-After a rough start shooting, Justin Holiday continued his strong play off the bench with 14 points, three rebounds, four assists, and two steals. When everyone else was slipping all over D-Rose’s feces in the fourth, Holiday hit three big shots in a row (two of them from deep) with the game hanging in the balance.
-Of course Porzingis’ missed free throw with a chance to tie at the end was kind of a downer, but it still has to be recognized that this was a valuable opportunity for the young ‘god to grow, with Melo out and Rose struggling down the stretch of a tight one. He otherwise availed himself well, hitting four of his last six shots from the field during the last four and a half minutes plus overtime, including two threes. Each of those first three makes came with the Knicks down by one or two points and desperately needing a bucket. And getting himself free enough for a good look at a potential game-tying three on which he was fouled by a traditionally good defender was pretty dope too, for 30 seconds or so at least.
-As the game wore on, there was actually some reasonable communication on PNRs with switches and re-switches between bigs and guards looking relatively smooth at times. Atlanta just kept coming at them with the screens though, until they did eventually get the look they wanted, but hey, we can take improvement where we can get it. Success usually comes in increments rather than all at once, after all.
-Although Schroder torched the Knicks for 27 points, Ron Baker gave up none of those points (DNP).
-Well, without the parentheses that last one sounds pretty good.
-It was an audibly pro-Knicks crowd last night, with Hawks getting booed loudly at the free throw line late in the game. Always great to see a New York takeover of enemy ground.
-You may think MSG’s new floor projection introductions are pretty slick, but Atlanta was one of the early adopters of this technology and this year they have taken it to another level as far as the 3-D stuff is concerned; worth checking out sometime if you have League Pass. The attempt matters more than the execution at this point (the latter which was a little erratic), but they turned the Hawks logo into some Indiana Jones-type rolling boulder, had various Hawks players navigating a Mordor-like landscape, and also appeared to be manufacturing player’s faces from a mold that would jut out of the floor. Pretty dramatic.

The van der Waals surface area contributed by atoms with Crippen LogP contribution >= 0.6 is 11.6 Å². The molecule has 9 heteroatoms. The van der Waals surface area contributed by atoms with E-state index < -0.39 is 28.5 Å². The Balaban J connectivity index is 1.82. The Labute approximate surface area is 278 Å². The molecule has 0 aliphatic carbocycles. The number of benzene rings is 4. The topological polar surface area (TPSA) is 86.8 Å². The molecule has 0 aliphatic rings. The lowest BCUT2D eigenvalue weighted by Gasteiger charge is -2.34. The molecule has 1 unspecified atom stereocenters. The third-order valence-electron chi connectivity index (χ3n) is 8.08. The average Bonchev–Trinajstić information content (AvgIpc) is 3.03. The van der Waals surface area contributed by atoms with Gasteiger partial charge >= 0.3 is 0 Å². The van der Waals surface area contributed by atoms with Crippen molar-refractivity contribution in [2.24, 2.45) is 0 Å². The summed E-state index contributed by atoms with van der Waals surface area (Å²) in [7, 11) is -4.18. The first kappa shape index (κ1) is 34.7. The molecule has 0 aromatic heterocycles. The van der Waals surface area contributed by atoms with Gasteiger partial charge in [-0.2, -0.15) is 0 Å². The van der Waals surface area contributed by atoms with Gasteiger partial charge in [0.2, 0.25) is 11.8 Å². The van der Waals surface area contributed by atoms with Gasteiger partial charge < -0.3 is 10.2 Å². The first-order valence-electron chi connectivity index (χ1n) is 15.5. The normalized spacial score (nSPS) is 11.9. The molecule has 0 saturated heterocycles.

-What really got me nerding out though was a glimpse into the future of what in-arena stats could look like sometime soon. They did a halftime shootout competition between two guys where the projector divided up the floor into shooting ‘zones’ like you’d see on a shot chart. If one guy hit a shot in a zone first, that particular zone would turn red; if the other guy hit in another, it would turn yellow; whoever owned the most zones at the end of a minute was the winner. But it isn’t hard to imagine that being translated into up-to-the-minute shot charts for a player or team projected onto the floor, which would be a visually attractive huge upgrade over the standard counting stats that are on general offer.
-Sasha Vujacic played 28 minutes, the result of which means that probably won’t happen again? He started because ostensibly it wouldn’t mess with bench rotations, and did have a nice three-minute spurt in the third quarter where he hit a jumper when no one else could and corralled three boards, and he didn’t turn the ball over once the whole game. But he once again couldn’t stay in front of anyone on defense — odd that Atlanta didn’t really take advantage of that — and otherwise had no impact. As a coach at this point in the season, you kind of have to give a veteran first crack at an opening in playing time like this, but next time, you would be right to expect someone else in there if Courtney Lee is out or limited.